The result: “With this method, we can determine the biological age of individual organs in a person,” says Wyss-Coray. The data confirm that the organ-specific age can significantly vary both among individuals of the same age and among different organs. While a certain range is considered normal, there are also cases of organs aging significantly prematurely, as reported by the team. This occurs when an organ is more than one standard deviation older than the organ average in individuals of the same age.

Specifically, nearly 20 percent of people over 50 years old have at least one organ that is significantly older than the rest of the body. One in 60 people even has two prematurely aged organs. However, the specific organs affected can vary widely. For about two percent of the test subjects, the heart was several years older than it should be, while in others, the kidneys, lungs, or vascular system were affected.

Increased Risk of Illness and Death

But what are the consequences if one of our organs ages prematurely? Wyss-Coray and his team have determined this based on the health history of their test subjects since the blood samples were taken around 15 years ago. The results showed: “People with one or more prematurely aged organs have an increased risk of developing an organ-specific disease in the next 15 years,” reports Wyss-Coray. The risk of premature death also increases—by 20 to 50 percent, as the team determined.

For example, people with a prematurely aged heart are two and a half times more likely to die of a heart attack or other heart disease than people with a normal-aged heart. If the brain has aged prematurely, there is a 1.8-fold higher risk of developing dementia in the next five years. The same applies to aged blood vessels, as the researchers report. There are also very clear links between a severely aged kidney, high blood pressure, and diabetes.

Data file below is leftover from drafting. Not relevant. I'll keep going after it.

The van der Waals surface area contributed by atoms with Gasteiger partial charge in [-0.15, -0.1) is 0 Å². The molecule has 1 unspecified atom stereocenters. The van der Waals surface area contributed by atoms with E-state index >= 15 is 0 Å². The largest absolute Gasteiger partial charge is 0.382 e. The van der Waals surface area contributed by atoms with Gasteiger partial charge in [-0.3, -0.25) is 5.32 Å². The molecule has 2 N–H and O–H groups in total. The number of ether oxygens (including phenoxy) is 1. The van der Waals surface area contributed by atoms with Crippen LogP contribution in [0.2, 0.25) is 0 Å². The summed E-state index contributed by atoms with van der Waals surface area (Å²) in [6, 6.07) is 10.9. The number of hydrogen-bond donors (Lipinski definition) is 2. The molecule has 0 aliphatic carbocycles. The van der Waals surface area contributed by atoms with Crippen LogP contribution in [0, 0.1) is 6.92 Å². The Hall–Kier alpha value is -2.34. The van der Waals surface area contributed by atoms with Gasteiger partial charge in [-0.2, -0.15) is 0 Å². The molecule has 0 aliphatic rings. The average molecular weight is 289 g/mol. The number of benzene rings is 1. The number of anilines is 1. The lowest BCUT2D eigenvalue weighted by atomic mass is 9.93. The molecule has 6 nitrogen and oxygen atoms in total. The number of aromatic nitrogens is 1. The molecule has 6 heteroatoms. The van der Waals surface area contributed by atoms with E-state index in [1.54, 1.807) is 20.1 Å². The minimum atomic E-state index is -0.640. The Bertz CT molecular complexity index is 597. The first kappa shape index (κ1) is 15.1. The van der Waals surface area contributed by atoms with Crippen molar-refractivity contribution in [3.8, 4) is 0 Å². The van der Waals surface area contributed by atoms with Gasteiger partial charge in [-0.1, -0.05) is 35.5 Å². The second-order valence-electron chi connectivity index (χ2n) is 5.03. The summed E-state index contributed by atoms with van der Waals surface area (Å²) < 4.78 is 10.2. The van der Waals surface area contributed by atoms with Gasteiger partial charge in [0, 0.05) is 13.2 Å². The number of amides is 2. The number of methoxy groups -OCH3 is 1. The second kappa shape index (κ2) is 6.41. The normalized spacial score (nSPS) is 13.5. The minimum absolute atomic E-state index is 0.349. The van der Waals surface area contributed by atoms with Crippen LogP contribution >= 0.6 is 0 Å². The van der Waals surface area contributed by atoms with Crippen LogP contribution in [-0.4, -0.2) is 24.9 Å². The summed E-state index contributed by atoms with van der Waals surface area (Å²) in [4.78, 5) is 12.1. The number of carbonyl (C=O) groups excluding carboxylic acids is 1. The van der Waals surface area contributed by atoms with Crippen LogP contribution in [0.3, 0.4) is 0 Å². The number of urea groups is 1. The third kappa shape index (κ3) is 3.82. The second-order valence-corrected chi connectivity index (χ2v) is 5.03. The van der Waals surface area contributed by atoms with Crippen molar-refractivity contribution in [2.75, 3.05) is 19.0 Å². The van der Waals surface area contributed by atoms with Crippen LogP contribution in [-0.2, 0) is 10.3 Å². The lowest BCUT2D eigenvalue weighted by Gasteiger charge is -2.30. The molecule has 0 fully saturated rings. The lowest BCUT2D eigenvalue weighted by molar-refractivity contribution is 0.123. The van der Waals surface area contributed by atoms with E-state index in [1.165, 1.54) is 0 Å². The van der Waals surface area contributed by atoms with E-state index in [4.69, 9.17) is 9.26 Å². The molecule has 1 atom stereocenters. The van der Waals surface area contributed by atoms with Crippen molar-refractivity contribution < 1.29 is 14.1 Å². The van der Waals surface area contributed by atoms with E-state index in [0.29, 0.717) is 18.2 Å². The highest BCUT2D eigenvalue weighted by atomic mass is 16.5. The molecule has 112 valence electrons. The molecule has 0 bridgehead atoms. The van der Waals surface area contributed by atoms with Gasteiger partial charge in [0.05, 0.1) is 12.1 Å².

“Organ Clock” as an Opportunity for Better Early Detection

According to scientists, such a blood test opens new possibilities for detecting disease risks earlier and intervening in a timely manner. By examining the condition of individual organs in ostensibly healthy individuals, we could identify organs that age prematurely. Treating these individuals before they become ill is a potential outcome. However, the blood test needs further testing in larger human cohorts before implementation.

Researchers not directly involved in the study share a similar perspective. André Fischer from the German Center for Neurodegenerative Diseases (DZNE) in Göttingen emphasizes the importance of developing minimally invasive biomarkers that provide insights into the risk of complex diseases like Alzheimer’s. While the presented data is promising, it does not yet constitute a predictive blood test. Instead, the data serves as a crucial building block for developing protein-based blood tests for early disease detection.

Furthermore, Joris Deelen from the Max Planck Institute for Biology of Aging in Cologne notes that the measurement is relatively expensive, requiring optimization for practical clinical use. Despite the cost, the results are compelling, and the creation of organ-based age scores is an innovative method for examining the aging of individual organs.